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VOL. 45 | NO. 18 | Friday, April 30, 2021

Tennessee could mandate bathroom signs about transgender use

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NASHVILLE (AP) — Tennessee lawmakers have passed a bill that requires businesses or government facilities open to the public to post a sign if they let transgender people use multi-person bathrooms, locker rooms or changing rooms associated with their gender identity.

The Republican-dominated Legislature finished work on the bill with the Senate's passage Thursday, sending GOP Gov. Bill Lee another bill that LGBTQ advocates have decried as targeting the already-marginalized transgender community this legislative session.

According to the bill, the required sign outside the bathroom or other facility would say: "This facility maintains a policy of allowing the use of restrooms by either biological sex, regardless of the designation on the restroom."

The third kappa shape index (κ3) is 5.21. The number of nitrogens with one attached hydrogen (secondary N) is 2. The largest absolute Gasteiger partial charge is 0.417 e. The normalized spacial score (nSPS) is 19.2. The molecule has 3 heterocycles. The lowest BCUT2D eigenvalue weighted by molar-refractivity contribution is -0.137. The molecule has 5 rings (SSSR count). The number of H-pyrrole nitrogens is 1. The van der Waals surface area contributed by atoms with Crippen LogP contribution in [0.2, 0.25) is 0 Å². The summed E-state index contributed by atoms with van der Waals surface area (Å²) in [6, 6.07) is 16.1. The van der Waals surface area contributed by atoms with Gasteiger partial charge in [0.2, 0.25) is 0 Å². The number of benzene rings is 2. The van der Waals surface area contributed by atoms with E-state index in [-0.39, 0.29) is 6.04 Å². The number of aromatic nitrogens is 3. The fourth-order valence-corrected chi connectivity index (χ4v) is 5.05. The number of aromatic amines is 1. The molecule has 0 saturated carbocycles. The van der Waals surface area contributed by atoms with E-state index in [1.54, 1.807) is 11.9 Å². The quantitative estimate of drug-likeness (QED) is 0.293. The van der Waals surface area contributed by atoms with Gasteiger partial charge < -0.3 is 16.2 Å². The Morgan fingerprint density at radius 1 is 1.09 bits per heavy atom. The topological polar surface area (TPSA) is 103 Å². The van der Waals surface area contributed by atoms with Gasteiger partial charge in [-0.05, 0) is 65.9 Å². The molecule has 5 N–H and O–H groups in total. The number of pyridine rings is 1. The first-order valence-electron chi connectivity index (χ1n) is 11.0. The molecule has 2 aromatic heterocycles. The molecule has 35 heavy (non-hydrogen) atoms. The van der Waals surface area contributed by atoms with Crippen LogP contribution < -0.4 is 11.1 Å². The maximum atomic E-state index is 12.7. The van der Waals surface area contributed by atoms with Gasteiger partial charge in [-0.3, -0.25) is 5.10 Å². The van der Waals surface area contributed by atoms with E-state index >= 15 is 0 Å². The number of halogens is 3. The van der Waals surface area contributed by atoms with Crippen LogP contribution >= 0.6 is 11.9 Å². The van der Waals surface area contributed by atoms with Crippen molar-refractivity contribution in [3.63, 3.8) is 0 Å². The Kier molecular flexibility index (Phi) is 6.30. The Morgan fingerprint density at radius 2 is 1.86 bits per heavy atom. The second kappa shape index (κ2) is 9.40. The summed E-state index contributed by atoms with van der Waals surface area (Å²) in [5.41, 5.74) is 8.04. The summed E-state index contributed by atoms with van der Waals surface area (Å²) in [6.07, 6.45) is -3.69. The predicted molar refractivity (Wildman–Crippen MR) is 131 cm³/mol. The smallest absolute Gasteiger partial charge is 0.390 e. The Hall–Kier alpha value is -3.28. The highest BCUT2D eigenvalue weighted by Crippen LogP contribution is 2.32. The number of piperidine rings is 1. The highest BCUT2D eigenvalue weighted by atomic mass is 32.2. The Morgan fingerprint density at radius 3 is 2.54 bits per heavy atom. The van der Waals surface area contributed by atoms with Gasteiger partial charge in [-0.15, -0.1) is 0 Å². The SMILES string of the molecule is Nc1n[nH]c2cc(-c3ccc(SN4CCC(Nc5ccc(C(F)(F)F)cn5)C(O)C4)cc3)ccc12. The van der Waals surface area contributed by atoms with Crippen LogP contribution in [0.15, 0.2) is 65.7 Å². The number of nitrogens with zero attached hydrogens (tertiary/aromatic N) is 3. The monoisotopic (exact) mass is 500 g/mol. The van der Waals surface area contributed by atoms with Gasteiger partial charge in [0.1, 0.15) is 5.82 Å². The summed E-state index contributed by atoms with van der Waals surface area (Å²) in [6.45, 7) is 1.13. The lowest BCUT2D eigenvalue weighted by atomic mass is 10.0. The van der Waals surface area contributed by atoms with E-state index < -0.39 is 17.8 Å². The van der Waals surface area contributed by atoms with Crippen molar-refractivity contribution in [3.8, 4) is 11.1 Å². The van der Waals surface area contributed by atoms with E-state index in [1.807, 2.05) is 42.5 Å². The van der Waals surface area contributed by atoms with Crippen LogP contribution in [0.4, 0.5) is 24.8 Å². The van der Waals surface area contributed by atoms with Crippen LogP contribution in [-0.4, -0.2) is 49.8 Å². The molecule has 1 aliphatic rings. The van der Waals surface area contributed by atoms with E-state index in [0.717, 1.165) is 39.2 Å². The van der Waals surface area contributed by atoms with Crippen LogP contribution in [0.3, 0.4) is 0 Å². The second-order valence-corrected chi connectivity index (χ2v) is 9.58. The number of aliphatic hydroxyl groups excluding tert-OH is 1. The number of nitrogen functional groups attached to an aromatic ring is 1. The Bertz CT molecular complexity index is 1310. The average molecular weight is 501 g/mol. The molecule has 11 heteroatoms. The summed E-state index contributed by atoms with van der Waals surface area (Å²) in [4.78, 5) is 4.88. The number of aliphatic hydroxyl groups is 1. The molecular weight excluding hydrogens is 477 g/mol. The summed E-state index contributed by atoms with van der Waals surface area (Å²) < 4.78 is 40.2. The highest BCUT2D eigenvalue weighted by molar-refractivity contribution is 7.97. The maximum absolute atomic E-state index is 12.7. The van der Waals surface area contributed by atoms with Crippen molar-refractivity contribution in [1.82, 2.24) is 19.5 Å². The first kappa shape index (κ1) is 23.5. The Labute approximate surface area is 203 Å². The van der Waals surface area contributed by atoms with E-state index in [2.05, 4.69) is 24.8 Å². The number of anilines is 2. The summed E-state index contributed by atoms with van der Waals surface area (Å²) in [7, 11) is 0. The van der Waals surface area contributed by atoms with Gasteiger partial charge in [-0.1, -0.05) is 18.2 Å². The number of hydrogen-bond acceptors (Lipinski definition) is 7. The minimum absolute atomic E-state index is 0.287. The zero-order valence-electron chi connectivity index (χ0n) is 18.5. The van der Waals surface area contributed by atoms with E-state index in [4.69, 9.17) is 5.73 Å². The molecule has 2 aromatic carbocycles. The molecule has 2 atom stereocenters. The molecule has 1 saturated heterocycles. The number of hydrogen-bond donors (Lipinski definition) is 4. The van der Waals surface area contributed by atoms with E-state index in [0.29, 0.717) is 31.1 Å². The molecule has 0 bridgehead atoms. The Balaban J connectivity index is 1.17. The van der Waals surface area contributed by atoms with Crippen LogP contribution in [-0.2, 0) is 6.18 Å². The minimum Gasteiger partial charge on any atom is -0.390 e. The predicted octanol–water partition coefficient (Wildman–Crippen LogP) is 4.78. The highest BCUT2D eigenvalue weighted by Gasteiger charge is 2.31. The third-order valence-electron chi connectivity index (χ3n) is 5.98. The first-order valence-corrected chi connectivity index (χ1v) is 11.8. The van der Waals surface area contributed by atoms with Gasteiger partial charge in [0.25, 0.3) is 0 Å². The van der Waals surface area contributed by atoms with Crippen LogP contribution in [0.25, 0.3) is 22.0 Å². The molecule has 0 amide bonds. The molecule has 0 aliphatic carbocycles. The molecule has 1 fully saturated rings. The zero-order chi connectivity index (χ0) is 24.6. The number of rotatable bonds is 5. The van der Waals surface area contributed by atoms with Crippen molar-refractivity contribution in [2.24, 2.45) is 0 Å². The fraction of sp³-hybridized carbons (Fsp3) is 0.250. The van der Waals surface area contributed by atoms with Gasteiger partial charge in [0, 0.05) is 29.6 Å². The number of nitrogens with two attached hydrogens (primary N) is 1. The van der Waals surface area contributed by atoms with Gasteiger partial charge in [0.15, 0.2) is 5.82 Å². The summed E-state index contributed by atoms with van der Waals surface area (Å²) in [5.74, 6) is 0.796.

The governor has already signed a different proposal this year that bars transgender athletes from playing girls public high school or middle school sports.

Lawmakers have also approved another bill about bathrooms, which opens up schools and districts to lawsuits if they let transgender students or employees use facilities marked for the sex opposite of what's on their birth certificate.

Lee has painted that bill in a positive light, claiming it provides "equality in bathrooms." Schools would have to make a single-person or employee bathroom available to students or employees who are not comfortable using a restroom associated with the gender on their birth certificate. But they could not allow them to use the facilities of their gender identity.

Lee said last week that he hadn't read the bill yet, but said that "any bill that provides equal access for all kids, I'll sign."

Lee's office has said he will sign another bill on his desk to require school districts to alert parents 30 days in advance before students are taught about sexual orientation or gender identity. Parents could also opt their student out of the lesson. The requirement would not apply when a teacher is responding to a student's question or referring to a historic figure or group.

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Adrian Sainz in Memphis, Tennessee, contributed to this report.

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